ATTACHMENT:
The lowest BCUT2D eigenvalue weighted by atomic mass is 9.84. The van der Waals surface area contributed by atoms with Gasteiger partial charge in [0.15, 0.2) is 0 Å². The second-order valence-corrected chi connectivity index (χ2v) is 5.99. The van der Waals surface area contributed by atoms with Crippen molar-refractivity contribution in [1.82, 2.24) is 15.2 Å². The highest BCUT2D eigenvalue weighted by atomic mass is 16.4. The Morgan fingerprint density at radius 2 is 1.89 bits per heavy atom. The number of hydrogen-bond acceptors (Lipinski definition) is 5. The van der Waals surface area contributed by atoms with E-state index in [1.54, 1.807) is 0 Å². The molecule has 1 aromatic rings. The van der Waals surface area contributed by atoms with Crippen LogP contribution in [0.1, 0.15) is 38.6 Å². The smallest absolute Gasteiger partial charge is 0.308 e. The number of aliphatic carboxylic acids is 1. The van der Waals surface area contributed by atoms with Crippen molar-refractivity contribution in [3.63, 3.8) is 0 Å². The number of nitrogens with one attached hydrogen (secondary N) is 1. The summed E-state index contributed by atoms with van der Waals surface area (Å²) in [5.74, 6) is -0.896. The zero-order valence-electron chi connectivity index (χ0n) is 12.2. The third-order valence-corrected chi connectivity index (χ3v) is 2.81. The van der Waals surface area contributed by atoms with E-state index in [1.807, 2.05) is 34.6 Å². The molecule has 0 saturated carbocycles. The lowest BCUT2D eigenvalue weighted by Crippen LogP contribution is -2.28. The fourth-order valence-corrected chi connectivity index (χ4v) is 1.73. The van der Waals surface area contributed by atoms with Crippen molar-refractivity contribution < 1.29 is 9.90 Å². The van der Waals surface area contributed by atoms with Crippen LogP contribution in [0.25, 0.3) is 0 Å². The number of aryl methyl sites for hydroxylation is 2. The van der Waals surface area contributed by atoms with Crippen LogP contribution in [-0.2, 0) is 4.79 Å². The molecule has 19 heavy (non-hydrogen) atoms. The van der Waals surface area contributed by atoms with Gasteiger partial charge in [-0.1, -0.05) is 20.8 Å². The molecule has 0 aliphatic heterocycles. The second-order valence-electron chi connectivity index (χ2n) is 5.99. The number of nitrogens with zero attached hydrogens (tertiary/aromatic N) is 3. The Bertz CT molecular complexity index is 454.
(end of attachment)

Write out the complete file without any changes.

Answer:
The lowest BCUT2D eigenvalue weighted by atomic mass is 9.84. The van der Waals surface area contributed by atoms with Gasteiger partial charge in [0.15, 0.2) is 0 Å². The second-order valence-corrected chi connectivity index (χ2v) is 5.99. The van der Waals surface area contributed by atoms with Crippen molar-refractivity contribution in [1.82, 2.24) is 15.2 Å². The highest BCUT2D eigenvalue weighted by atomic mass is 16.4. The Morgan fingerprint density at radius 2 is 1.89 bits per heavy atom. The number of hydrogen-bond acceptors (Lipinski definition) is 5. The van der Waals surface area contributed by atoms with E-state index in [1.54, 1.807) is 0 Å². The molecule has 1 aromatic rings. The van der Waals surface area contributed by atoms with Crippen LogP contribution in [0.1, 0.15) is 38.6 Å². The smallest absolute Gasteiger partial charge is 0.308 e. The number of aliphatic carboxylic acids is 1. The van der Waals surface area contributed by atoms with Crippen molar-refractivity contribution in [3.63, 3.8) is 0 Å². The number of nitrogens with one attached hydrogen (secondary N) is 1. The summed E-state index contributed by atoms with van der Waals surface area (Å²) in [5.74, 6) is -0.896. The zero-order valence-electron chi connectivity index (χ0n) is 12.2. The third-order valence-corrected chi connectivity index (χ3v) is 2.81. The van der Waals surface area contributed by atoms with E-state index in [1.807, 2.05) is 34.6 Å². The molecule has 0 saturated carbocycles. The lowest BCUT2D eigenvalue weighted by Crippen LogP contribution is -2.28. The fourth-order valence-corrected chi connectivity index (χ4v) is 1.73. The van der Waals surface area contributed by atoms with Crippen molar-refractivity contribution < 1.29 is 9.90 Å². The van der Waals surface area contributed by atoms with Crippen LogP contribution in [0.25, 0.3) is 0 Å². The number of aryl methyl sites for hydroxylation is 2. The van der Waals surface area contributed by atoms with Crippen LogP contribution in [-0.2, 0) is 4.79 Å². The molecule has 19 heavy (non-hydrogen) atoms. The van der Waals surface area contributed by atoms with Gasteiger partial charge in [-0.1, -0.05) is 20.8 Å². The molecule has 0 aliphatic heterocycles. The second-order valence-electron chi connectivity index (χ2n) is 5.99. The number of nitrogens with zero attached hydrogens (tertiary/aromatic N) is 3. The Bertz CT molecular complexity index is 454.